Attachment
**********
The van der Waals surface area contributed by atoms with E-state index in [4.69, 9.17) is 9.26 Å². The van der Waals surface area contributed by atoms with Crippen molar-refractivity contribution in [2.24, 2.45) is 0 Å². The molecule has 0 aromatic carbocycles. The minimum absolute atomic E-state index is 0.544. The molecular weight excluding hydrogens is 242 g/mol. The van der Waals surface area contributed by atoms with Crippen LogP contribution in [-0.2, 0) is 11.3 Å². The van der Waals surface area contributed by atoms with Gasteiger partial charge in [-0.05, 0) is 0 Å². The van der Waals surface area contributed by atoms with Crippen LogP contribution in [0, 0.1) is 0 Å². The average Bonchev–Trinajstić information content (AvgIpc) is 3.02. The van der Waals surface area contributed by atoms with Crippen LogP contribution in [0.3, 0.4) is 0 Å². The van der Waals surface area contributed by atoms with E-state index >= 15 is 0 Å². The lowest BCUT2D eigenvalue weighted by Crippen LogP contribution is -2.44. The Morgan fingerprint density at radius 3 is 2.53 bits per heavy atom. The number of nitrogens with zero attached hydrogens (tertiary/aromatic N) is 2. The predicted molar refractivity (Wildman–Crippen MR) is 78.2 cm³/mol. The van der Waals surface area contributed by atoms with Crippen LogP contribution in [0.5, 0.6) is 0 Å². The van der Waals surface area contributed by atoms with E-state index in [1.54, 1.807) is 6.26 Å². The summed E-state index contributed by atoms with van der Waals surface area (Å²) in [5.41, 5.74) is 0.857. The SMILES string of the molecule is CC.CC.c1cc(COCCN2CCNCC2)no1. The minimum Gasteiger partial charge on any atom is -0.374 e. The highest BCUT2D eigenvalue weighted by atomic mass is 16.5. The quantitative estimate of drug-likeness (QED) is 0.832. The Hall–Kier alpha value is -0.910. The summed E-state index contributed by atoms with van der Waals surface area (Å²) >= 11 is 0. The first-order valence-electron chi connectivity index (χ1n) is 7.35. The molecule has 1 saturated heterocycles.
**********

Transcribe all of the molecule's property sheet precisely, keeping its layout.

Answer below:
The van der Waals surface area contributed by atoms with E-state index in [4.69, 9.17) is 9.26 Å². The van der Waals surface area contributed by atoms with Crippen molar-refractivity contribution in [2.24, 2.45) is 0 Å². The molecule has 0 aromatic carbocycles. The minimum absolute atomic E-state index is 0.544. The molecular weight excluding hydrogens is 242 g/mol. The van der Waals surface area contributed by atoms with Crippen LogP contribution in [-0.2, 0) is 11.3 Å². The van der Waals surface area contributed by atoms with Gasteiger partial charge in [-0.05, 0) is 0 Å². The van der Waals surface area contributed by atoms with Crippen LogP contribution in [0, 0.1) is 0 Å². The average Bonchev–Trinajstić information content (AvgIpc) is 3.02. The van der Waals surface area contributed by atoms with Crippen LogP contribution in [0.3, 0.4) is 0 Å². The van der Waals surface area contributed by atoms with E-state index >= 15 is 0 Å². The lowest BCUT2D eigenvalue weighted by Crippen LogP contribution is -2.44. The Morgan fingerprint density at radius 3 is 2.53 bits per heavy atom. The number of nitrogens with zero attached hydrogens (tertiary/aromatic N) is 2. The predicted molar refractivity (Wildman–Crippen MR) is 78.2 cm³/mol. The van der Waals surface area contributed by atoms with Crippen LogP contribution in [0.5, 0.6) is 0 Å². The van der Waals surface area contributed by atoms with E-state index in [1.54, 1.807) is 6.26 Å². The summed E-state index contributed by atoms with van der Waals surface area (Å²) in [5.41, 5.74) is 0.857. The SMILES string of the molecule is CC.CC.c1cc(COCCN2CCNCC2)no1. The minimum Gasteiger partial charge on any atom is -0.374 e. The highest BCUT2D eigenvalue weighted by atomic mass is 16.5. The quantitative estimate of drug-likeness (QED) is 0.832. The Hall–Kier alpha value is -0.910. The summed E-state index contributed by atoms with van der Waals surface area (Å²) >= 11 is 0. The first-order valence-electron chi connectivity index (χ1n) is 7.35. The molecule has 1 saturated heterocycles.